Despite a great deal of work in this area, most of which has been in the coronary circulation, the only proven beneficial therapeutic strategy is to use saline pre hydration, which is fairly clear-cut. People have looked many different therapeutic agents to see if they have a potential role. The one that has been most studied is N-acetylcysteine, and as more data has become available, it has become clear that there is not a huge amount of benefit, if any, to using N-acetylcysteine in CIN. A meta-analysis1 demonstrated good evidence for initiating statin use pre contrast administration; it may reduce risk by an absolute relative risk of 0.47, which is significant. That meta-analysis involved quite a few publications, over 3,000 patients, and various different statin doses and formulations. It appears that statins themselves are beneficial. Most of our patient population would be on statins anyway. The real question in terms of research going forward is, what dose and which statin? And should you give a higher dose immediately prior to contrast administration? There is work to be done in that area, but certainly I would recommend statin treatment prior to contrast. Vitamin C or ascorbic acid is slightly less well studied and potentially beneficial in the coronary population. A reasonable number of studies have looked at vitamin C, with a smaller number of patients. A meta-analysis one of my team members published last year in JACC confirmed the benefit of vitamin C prior to contrast administration.2 The patient numbers are still relatively small despite the meta-analysis suggesting a relative risk of 0.67. 

There is no doubt that CIN is increasing in terms of its incidence, and we are performing more and more complex endovascular procedures in locations such as the aorta with large contrast volumes. At present, there is not much in the literature regarding the aortic and peripheral circulation and reducing the risk of CIN, which may be much higher in this patient group. For patients having complex aortic procedures, it is potentially a very high risk and there is probably an underreported incidence of renal injury.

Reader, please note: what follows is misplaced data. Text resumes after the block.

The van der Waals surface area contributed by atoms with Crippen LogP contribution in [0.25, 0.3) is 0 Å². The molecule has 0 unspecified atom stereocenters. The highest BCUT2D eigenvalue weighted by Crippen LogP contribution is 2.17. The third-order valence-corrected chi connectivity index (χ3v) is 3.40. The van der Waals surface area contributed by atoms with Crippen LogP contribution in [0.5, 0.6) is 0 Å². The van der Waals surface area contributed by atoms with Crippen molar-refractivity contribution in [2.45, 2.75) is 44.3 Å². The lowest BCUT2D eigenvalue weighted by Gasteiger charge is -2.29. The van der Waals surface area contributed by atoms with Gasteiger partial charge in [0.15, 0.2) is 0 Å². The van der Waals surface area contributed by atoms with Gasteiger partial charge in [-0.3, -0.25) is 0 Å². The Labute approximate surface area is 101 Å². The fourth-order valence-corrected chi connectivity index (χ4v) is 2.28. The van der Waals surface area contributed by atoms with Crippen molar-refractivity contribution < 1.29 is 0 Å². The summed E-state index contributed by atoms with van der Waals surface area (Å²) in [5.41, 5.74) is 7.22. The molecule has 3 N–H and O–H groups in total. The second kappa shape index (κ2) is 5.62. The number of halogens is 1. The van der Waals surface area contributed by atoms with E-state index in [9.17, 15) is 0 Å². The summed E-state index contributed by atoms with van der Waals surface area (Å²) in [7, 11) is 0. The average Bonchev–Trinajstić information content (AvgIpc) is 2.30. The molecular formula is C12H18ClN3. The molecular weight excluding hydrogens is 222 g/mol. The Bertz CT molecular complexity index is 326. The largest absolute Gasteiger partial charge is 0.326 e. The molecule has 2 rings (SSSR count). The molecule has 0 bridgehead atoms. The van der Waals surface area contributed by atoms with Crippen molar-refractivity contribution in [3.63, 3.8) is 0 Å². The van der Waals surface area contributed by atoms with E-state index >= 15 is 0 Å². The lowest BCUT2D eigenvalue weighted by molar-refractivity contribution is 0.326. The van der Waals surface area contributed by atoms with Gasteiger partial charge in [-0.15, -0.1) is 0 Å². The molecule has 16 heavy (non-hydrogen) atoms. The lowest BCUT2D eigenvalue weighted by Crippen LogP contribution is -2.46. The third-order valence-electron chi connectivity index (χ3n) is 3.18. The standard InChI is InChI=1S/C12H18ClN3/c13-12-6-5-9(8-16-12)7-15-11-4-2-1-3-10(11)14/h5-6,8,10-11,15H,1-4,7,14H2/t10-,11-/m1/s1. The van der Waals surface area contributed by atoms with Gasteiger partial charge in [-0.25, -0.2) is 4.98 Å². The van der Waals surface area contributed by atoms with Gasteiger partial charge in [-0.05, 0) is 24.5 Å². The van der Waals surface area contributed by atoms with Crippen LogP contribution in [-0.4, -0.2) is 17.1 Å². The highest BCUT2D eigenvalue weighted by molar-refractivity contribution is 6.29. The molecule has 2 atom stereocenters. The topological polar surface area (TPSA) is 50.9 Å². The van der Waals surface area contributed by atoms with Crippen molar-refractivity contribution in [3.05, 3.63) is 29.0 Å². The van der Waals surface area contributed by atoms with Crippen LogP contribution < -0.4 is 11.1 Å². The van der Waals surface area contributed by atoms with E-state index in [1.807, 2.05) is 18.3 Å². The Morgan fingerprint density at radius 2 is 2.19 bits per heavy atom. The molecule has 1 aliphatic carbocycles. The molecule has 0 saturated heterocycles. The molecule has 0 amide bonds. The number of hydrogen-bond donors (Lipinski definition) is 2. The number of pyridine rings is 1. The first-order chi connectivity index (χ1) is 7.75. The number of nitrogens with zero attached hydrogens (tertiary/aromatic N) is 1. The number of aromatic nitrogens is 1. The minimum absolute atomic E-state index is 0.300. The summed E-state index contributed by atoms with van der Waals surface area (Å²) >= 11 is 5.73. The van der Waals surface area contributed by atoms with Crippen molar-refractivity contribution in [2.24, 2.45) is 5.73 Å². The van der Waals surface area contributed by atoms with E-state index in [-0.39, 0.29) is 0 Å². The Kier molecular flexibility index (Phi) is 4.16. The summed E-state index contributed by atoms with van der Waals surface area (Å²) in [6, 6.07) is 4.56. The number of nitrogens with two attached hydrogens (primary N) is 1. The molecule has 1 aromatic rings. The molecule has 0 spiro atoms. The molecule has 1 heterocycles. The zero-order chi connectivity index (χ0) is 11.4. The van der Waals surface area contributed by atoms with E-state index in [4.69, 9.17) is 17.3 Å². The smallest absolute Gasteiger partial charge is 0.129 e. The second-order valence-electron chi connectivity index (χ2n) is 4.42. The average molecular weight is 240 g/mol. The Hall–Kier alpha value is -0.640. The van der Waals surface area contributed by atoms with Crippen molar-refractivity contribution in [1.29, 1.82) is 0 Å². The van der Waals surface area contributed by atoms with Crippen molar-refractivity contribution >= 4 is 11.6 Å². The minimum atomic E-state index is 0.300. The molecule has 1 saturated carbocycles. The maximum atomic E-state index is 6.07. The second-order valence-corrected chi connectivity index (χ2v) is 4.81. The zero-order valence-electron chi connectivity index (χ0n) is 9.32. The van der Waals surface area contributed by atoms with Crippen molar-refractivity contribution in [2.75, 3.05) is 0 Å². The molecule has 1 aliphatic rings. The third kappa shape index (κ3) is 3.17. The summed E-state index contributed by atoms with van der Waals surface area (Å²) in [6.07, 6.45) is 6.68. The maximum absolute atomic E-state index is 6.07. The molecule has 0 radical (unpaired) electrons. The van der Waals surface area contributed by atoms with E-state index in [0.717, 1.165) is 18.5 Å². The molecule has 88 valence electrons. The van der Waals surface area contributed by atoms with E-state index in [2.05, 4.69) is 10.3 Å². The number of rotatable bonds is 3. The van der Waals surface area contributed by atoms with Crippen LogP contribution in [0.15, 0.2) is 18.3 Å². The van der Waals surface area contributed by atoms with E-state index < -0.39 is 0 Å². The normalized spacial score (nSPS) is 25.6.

What are some of the techniques that might be useful in the periphery to reduce contrast volume?

In the periphery, it is beneficial to use carbon dioxide if you can, so we will use CO2 in lieu of a contrast agent if appropriate. CO2 can be used in the aorta as well. For complex fenestrated aortic grafts, we will use half-strength contrast — reducing contrast strength by diluting it — simple things like that. Potentially, it can help, but you do have to be careful reducing contrast dose. I have observed a case where interventionalists were trying to minimize contrast use in an aortic procedure to such an extent that the imaging wasn’t good enough and a renal artery was inadvertently covered.  

There are also other options out there that may be beneficial, but evidence to support their use is fairly limited. One is a device called the Benephit renal infusion system (AngioDynamics) that goes up from the groin and deploys two catheters into the renal arteries.3 It perfuses drugs directly into the renal arteries to protect the kidneys at times of subsequent contrast administration. 

Any final thoughts?

Most of the work on CIN is being done in the coronary circulation, but people with peripheral vascular or arterial disease are at greater risk of CIN. Endovascular specialists are using more contrast and treat more people with advanced renal failure. There is a great deal of potential for further research into CIN in the aortic and peripheral circulation.  At the moment, we need to raise the profile of the problem, so more people become aware of it. 

References

  1. Xie H, Ye Y, Shan G, Zhang S, Fang Q, Yang D, Zeng Y. Effect of statins in preventing contrast-induced nephropathy: an updated meta-analysis. Coron Artery Dis. 2014 Nov; 25(7): 565-574.
  2. Sadat U, Usman A, Gillard JH, Boyle JR. Does ascorbic acid protect against contrast-induced acute kidney injury in patients undergoing coronary angiography: a systematic review with meta-analysis of randomized, controlled trials. J Am Coll Cardiol. 2013 Dec 10; 62(23): 2167-2175.
  3. Weisz G, Filby SJ, Cohen MG, Allie DE, Weinstock BS, Kyriazis D, et al. Safety and performance of targeted renal therapy: the Be-RITe! Registry. J Endovasc Ther. 2009 Feb; 16(1): 1-12.